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Totally Reliable Delivery Service Review


With the world in the state that it’s in at the moment, the call for delivery drivers has never been higher. Everyday, these essential key workers are out on the front line, risking everything so we can get that tin of beans we so desperately need. Totally Reliable Delivery Service on the Xbox One follows the same ilk, but to a much wackier degree. Following the same physics-based control scheme of games such as Human Fall Flat, Totally Reliable Delivery Service sees you living your everyday fantasy of being a crucial delivery driver, ensuring good old Karen down the road gets her weekly issue of OK! magazine. With a cooky premise such as this, Totally Reliable Delivery Service aims to deliver the laughs, but fails to provide a totally reliable control scheme.

As a custom character of your preference, you’re thrust into an open world with the immediate objective to ensure parcels are delivered timely and safely. Think Postman Pat filled to the brim with Guinness and unable to perform the most basic of functions – this is what Totally Reliable Delivery Service on the Xbox One brings to the table. It’s clearly a game that prides itself on not taking itself too seriously, adding itself to the other physics-based games such as Octodad and Goat Simulator. Unlike those games though, here we have much more objective-based gameplay. While those games prided themselves on being fun sandboxes with little distractions or inventive objectives, Totally Reliable Delivery Service gives you the constant objective to deliver parcels.

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Outside of this is an open world that is fully explorable. What this lacks though is a personality. Sure, the world itself is massive and delivery routes push you along long stretches, but outside of said deliveries there’s very little incentive to explore the environments. Having that lack of interactivity with the environment is a sorely missed opportunity. There are cars to drive and objects to pick up, but none of the fun creativity that’s inspired other games of the same template. With this in hand, it makes the inclusion of an open world feel wasted for what could have been a fun marriage between objective-based gameplay and mindless fun.

Scattered across the map are postboxes which once interacted with drop a parcel, along with a challenge to deliver it. This can range from a timed mission objective or simply limiting the amount of damage the package can take. As stated, this is a physics-based game meaning that the characters are purposely hard to control. Hand gestures are mapped to the trigger buttons as you aimlessly flail your hands about to attempt to pick up packages and drive vehicles. Having the mission objectives be so strict clashes with the sense of fun Totally Reliable Delivery Service is trying to achieve. Instead what you’re left with is a frustrating attempt to deliver these packages against repetitive objectives.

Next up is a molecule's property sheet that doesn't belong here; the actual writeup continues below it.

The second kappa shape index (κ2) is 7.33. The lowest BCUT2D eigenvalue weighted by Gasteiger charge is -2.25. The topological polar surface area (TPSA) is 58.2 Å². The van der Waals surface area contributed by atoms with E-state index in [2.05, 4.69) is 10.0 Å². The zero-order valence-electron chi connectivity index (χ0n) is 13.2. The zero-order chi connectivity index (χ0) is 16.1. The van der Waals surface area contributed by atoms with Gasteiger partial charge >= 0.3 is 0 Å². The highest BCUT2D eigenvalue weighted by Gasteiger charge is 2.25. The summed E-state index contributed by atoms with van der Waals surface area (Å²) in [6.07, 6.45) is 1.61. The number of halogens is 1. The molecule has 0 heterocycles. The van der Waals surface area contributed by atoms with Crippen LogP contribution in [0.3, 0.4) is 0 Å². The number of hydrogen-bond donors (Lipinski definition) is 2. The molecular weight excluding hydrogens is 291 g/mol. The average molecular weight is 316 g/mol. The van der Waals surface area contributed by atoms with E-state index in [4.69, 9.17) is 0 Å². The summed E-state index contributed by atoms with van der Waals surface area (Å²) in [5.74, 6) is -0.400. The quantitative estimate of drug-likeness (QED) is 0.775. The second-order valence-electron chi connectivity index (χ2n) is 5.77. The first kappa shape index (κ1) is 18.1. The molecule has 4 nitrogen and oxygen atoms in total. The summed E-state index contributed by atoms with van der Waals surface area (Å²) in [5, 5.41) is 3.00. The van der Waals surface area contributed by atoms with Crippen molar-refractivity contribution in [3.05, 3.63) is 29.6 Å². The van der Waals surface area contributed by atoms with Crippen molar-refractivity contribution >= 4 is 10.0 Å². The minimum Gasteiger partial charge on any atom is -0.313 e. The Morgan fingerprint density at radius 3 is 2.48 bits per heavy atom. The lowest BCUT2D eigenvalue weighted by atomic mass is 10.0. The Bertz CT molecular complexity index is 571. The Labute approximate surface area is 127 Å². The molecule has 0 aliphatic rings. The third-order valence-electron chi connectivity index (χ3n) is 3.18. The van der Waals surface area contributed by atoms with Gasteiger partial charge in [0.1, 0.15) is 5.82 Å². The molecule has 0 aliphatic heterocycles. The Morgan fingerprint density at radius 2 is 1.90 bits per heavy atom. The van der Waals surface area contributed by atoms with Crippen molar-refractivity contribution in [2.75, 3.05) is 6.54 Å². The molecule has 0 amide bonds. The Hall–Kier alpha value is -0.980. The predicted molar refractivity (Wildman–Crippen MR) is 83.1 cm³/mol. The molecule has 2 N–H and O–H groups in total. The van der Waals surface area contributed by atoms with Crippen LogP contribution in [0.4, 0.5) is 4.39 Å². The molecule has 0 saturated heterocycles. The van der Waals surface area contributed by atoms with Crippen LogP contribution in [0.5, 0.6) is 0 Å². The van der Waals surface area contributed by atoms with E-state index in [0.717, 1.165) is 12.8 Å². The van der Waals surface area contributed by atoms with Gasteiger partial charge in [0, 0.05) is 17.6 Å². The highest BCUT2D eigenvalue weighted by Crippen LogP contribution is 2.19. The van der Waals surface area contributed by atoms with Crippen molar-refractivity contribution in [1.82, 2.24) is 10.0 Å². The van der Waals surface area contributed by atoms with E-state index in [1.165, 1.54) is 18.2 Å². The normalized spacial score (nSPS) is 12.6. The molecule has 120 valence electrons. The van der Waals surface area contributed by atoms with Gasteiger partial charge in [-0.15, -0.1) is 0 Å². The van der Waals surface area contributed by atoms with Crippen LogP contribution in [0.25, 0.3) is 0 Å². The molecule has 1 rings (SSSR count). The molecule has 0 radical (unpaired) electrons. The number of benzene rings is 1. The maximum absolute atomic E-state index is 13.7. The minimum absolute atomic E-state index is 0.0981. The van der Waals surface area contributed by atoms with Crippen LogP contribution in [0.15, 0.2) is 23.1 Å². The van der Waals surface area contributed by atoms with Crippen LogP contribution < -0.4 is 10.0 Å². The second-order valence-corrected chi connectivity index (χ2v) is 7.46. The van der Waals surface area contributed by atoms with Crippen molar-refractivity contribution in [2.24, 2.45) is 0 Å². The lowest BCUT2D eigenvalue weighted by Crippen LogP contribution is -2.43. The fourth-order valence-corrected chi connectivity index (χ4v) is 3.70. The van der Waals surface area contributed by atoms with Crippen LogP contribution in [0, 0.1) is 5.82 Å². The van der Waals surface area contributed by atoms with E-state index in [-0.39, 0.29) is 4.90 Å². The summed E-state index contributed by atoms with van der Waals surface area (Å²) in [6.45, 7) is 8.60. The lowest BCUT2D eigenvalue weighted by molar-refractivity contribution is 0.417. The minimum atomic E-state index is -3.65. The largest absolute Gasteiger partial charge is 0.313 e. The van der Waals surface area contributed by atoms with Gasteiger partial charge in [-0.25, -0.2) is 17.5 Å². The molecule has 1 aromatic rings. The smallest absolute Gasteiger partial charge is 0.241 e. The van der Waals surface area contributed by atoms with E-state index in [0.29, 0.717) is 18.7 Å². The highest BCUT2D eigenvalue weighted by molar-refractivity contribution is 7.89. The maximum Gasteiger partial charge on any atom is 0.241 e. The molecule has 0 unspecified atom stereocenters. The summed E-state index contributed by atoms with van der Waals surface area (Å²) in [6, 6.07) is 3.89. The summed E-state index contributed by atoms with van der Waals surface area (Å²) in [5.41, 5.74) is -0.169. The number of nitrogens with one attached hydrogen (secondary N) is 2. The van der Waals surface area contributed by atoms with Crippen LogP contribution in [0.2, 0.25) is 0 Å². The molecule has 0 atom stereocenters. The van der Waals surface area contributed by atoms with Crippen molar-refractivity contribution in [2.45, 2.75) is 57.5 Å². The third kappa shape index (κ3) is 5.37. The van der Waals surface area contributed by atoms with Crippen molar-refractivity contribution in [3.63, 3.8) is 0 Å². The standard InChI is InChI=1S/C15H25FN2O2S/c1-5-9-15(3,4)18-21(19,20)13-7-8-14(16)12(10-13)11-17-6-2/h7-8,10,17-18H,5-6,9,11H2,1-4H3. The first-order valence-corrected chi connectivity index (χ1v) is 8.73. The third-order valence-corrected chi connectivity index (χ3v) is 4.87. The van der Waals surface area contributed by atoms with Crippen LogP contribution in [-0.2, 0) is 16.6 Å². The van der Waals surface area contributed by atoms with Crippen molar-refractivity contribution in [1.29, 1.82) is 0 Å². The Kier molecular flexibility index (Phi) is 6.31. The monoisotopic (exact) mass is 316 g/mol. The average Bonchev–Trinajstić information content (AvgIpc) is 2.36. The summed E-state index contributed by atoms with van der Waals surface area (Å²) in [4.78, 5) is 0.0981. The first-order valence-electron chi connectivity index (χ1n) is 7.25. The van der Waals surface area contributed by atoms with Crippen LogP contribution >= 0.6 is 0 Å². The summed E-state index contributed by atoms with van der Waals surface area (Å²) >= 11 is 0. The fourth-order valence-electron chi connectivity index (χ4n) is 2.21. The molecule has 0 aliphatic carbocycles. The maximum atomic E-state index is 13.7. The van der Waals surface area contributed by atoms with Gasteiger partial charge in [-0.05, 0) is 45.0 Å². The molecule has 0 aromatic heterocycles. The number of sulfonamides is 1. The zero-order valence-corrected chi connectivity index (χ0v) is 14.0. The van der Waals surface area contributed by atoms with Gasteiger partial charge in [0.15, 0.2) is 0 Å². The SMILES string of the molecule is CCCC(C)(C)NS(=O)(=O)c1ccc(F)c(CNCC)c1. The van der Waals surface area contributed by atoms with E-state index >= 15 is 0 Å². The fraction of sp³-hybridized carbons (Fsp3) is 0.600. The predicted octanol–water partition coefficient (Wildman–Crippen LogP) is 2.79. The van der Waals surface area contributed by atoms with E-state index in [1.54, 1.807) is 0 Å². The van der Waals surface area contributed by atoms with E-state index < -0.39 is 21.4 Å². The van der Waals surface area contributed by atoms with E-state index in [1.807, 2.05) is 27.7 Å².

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The missions on display here are basic and never embrace the fun nature that the game is trying to portray. While missions where you’re transporting explosives should be a fun use of the physics, they instead become a tedious case of trial and error as a simple tap can cause the barrel to explode and the mission to restart. Repeating these same missions over and over grows old very fast, never truly embracing the sense of fun it’s so desperately trying to achieve. This is less of an issue in co-op, which provides a lot more fun as you both desperately try to fulfil the requirements of these missions. But this only really extends its playfulness to a session or two.

Perhaps the best part of Totally Reliable Delivery Service is found in the mission rewards. Each objective gifts you with new character customisation tools. These can lead to some truly inventive mismatched characters and lends the game a sense of personality. Other unlockables come in the form of vehicles, which are stored in your local garage to play with, but with an abundance available on the world map it hardly seems necessary. 

It’s also worth noting that Totally Reliable Delivery Service isn’t the most polished of games. Sometimes it’s directly intentional in games of this calibre, but when the game is actively pushing you to reach certain criteria in its objectives this can be extremely frustrating. Multiple times characters have got stuck in the game world or fixed to a bit of scenery. A handy respawn function is available, but by that point the damage is done. Totally Reliable Delivery Service also suffers from awful clipping and draw distance issues. The game is far from the prettiest, so these simple issues further add to how lifeless the game world feels.

It seems a plethora of physics-based games have hit the market over the last few years. They have gathered a large audience so it’s only predicted, but now it feels as though the joke has run its course. For the first time, the genre is starting to show its age in Totally Reliable Delivery Service on the Xbox One, with a repetitive and frustrating experience. While there’s some fun and laughs to be had with co-op, and inventive customisation options, the laughs stop there. In this instance, all Totally Reliable Delivery Service delivers is a monotonous gameplay loop which I can only imagine real life drivers go through on a daily basis.  

Daniel Hollis
Daniel Hollis
Not a lover, not a fighter, but a gamer. If you don’t find me down the pub, it’s because I’m never there as I’m playing video games. I consider Bioshock the greatest game ever made and love to express my opinions through writing!
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